Real business story

Your story, not your timing, is key to securing funding

When many business owners are starting out, they’ll often need access to funding in order to scale operations and meet the demand for products and services.
Martin Bysh, Huboo

Martin Bysh believes in finding investors who are aligned with your company’s values

While there isn’t necessarily a right time to apply for funding, you can put it off for too long. Having a compelling story can be key to attracting interest in your business.

Seek investment that suits your growth

For businesses looking to scale quickly, venture capital (VC) is a common route to take, as was the case for Huboo. The company has swelled from just two part-time employees since launching just under two years ago to more than 300 members of staff.

At the end of 2020, the company announced it had secured £14m in Series A funding, having already raised £2.1m in seed funding. Previous investors include Maersk Growth, the shipping giant’s corporate venture arm.

Like many young businesses with growth potential, Huboo has found itself running out of cash a couple of times. The financial injections, without which the business may have had to dramatically scale back, has meant that the company can work towards scaling its technology and ecommerce fulfilment operations.

According to Huboo’s co-founder and CEO Martin Bysh, VC is ideal in this situation, because while you may give away equity, the sizable investment you can receive can reduce your risk and allow you to focus on scaling.

“You need to find investors who are aligned with your company’s values,” said Martin.

“Don’t be six years in and have had a model of growth and then seek investment."

Martin Bysh, CEO, Huboo

Capitalise on opportunities

Ecommerce fulfilment can be a complex process for many SMEs. Huboo was established to “attack a market that really wasn't very well served,” said Martin, adding that the majority of small ecommerce businesses struggle to find a suitable fulfilment company.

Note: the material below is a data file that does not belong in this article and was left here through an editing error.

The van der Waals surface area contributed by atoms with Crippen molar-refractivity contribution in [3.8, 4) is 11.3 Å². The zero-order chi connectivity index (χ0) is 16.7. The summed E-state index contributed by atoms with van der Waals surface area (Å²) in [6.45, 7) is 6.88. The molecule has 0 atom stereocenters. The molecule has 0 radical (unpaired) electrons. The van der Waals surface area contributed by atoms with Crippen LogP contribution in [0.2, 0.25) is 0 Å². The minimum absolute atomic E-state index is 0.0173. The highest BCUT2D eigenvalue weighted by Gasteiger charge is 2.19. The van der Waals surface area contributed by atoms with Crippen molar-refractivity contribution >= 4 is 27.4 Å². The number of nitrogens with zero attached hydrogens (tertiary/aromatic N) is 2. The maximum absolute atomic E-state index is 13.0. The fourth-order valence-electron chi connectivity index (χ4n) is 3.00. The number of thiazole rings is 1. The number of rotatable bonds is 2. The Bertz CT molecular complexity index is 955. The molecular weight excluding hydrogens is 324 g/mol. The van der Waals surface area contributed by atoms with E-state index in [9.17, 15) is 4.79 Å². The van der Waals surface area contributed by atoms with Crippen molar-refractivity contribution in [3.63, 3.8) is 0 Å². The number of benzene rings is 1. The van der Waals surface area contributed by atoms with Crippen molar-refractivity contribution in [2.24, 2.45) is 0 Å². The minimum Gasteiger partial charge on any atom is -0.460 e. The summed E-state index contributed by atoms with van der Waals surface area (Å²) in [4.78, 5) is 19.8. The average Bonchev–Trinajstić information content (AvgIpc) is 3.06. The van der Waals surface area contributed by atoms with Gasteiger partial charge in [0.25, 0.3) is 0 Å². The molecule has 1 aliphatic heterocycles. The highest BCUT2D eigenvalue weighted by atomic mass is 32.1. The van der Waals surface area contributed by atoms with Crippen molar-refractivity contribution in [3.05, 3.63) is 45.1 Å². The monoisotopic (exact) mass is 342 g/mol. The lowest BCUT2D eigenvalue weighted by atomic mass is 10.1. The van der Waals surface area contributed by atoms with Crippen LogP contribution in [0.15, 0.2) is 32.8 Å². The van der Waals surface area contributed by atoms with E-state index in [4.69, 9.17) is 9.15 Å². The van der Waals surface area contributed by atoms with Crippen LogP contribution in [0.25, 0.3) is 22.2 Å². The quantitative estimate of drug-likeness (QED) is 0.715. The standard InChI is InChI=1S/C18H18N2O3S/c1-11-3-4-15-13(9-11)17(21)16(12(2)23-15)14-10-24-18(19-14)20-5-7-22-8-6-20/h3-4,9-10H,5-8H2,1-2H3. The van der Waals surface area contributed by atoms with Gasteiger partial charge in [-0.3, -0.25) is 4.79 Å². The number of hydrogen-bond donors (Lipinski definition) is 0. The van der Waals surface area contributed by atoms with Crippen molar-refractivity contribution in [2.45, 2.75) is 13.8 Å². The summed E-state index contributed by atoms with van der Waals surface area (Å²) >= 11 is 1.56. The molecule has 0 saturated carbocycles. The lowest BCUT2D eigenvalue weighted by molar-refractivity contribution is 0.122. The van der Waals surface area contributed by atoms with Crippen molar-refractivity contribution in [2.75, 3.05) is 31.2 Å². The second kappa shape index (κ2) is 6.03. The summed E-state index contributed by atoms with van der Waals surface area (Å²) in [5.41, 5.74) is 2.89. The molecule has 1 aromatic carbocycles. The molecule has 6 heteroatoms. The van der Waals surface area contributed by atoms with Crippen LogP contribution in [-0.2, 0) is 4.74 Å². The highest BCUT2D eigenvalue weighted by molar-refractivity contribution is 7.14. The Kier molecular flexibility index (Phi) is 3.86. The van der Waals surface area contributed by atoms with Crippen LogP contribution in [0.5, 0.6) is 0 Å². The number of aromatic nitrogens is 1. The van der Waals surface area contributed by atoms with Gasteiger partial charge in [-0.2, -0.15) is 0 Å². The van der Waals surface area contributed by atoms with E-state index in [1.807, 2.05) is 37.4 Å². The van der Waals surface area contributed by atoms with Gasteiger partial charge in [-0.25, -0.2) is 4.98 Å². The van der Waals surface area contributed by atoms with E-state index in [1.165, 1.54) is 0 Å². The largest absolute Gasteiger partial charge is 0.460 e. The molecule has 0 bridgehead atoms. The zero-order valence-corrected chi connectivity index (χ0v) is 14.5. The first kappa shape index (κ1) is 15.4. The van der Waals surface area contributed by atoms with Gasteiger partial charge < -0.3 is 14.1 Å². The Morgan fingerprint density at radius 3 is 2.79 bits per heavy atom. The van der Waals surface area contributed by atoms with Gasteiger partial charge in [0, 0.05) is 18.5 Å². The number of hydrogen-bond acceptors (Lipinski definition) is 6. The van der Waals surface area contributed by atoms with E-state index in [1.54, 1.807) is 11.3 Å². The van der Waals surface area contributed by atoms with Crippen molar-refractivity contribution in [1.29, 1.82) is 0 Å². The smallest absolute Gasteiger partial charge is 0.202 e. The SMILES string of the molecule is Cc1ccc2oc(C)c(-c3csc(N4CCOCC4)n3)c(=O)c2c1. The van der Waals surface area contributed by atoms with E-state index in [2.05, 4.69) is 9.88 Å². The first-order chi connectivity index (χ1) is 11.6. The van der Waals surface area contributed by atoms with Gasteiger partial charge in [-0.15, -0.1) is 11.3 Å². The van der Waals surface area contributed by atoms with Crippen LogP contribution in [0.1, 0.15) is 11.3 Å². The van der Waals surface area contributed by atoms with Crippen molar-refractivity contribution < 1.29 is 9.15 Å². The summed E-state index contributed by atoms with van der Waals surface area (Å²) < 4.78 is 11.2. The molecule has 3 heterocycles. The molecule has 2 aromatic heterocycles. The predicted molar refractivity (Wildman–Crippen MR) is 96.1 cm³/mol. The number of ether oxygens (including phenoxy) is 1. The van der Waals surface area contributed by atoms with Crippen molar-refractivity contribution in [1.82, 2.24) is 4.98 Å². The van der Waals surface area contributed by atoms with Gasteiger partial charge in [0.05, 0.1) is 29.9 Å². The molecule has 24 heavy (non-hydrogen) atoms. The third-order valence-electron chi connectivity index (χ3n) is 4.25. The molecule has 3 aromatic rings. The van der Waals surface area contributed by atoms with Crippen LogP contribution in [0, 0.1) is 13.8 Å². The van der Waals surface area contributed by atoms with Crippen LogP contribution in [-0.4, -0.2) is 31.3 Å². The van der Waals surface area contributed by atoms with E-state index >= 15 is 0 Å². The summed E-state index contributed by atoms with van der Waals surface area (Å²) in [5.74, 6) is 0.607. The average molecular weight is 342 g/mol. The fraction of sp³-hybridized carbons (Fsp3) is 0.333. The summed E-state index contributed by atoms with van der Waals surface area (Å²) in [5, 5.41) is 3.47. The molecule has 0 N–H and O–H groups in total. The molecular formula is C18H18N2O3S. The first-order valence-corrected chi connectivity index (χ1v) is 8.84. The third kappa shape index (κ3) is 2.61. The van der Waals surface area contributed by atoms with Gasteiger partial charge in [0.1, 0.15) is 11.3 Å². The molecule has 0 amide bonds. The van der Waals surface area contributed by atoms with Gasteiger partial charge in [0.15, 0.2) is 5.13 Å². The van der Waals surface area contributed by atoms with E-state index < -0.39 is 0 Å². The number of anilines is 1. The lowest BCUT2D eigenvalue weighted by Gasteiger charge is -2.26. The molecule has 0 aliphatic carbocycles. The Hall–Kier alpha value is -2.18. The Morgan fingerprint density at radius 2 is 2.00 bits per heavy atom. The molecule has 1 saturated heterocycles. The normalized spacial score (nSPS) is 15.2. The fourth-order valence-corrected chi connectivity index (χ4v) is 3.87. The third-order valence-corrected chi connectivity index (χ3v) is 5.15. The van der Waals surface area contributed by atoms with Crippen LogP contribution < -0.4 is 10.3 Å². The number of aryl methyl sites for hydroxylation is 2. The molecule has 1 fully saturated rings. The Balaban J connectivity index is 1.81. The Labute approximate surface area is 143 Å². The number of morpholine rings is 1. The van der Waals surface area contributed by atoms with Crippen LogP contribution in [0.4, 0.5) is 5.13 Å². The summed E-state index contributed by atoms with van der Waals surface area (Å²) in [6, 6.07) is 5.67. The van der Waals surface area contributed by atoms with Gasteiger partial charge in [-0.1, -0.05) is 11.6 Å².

He explained: “Big fulfilment companies don’t want to work with ecommerce businesses unless they’re shipping lots of items or expensive items. So, we went after the market that nobody else wanted.”

Having identified a gap in the market, the VC funding has been crucial in order to capitalise on the opportunity. The Series A funding is being directed towards software development, expanding its UK operations – Huboo has four warehouses in the Bristol area – and establishing a presence in Europe. Its first base on the continent opened in the Netherlands in March.

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Taking advantage of an opportunity means there’s no right time to seek funding. Martin explained that while the coronavirus pandemic wasn’t necessarily a big factor in deciding to raise funding when they did, doing so has allowed Huboo to accelerate its operations and capitalise on the pandemic-driven boom in ecommerce. From May to December 2020, sales were ten times higher than the same period in the previous year.

Don’t leave it late

Whether you’re planning on going down the venture capital route, getting angel investment or crowdfunding, investors are often looking for a compelling story.

For this reason, it isn’t a case of when to get investment, but whether you have a story and model of growth that is attractive to a particular type of investor.

“If anything, don’t be too late,” said Martin. “Don’t be six years in and have had a model of growth and then seek venture capital investment, because venture capitalists want things that have got rapid growth [ahead of them].”

  • location: South West (England)
  • business type: Transport & storage
  • business size: 250+

Top takeaways

Companies with ambitious growth plans need plenty of cash in order to realise ambitions.

There isn’t really a right time to apply for funding, just like there’s no real right time to launch a company. If investment can help take your business to the next stage or capitalise on an opportunity, then raise or apply for it.

Growth is great, but have a compelling story and relate it to your audience (ie. the investors you’re pitching to).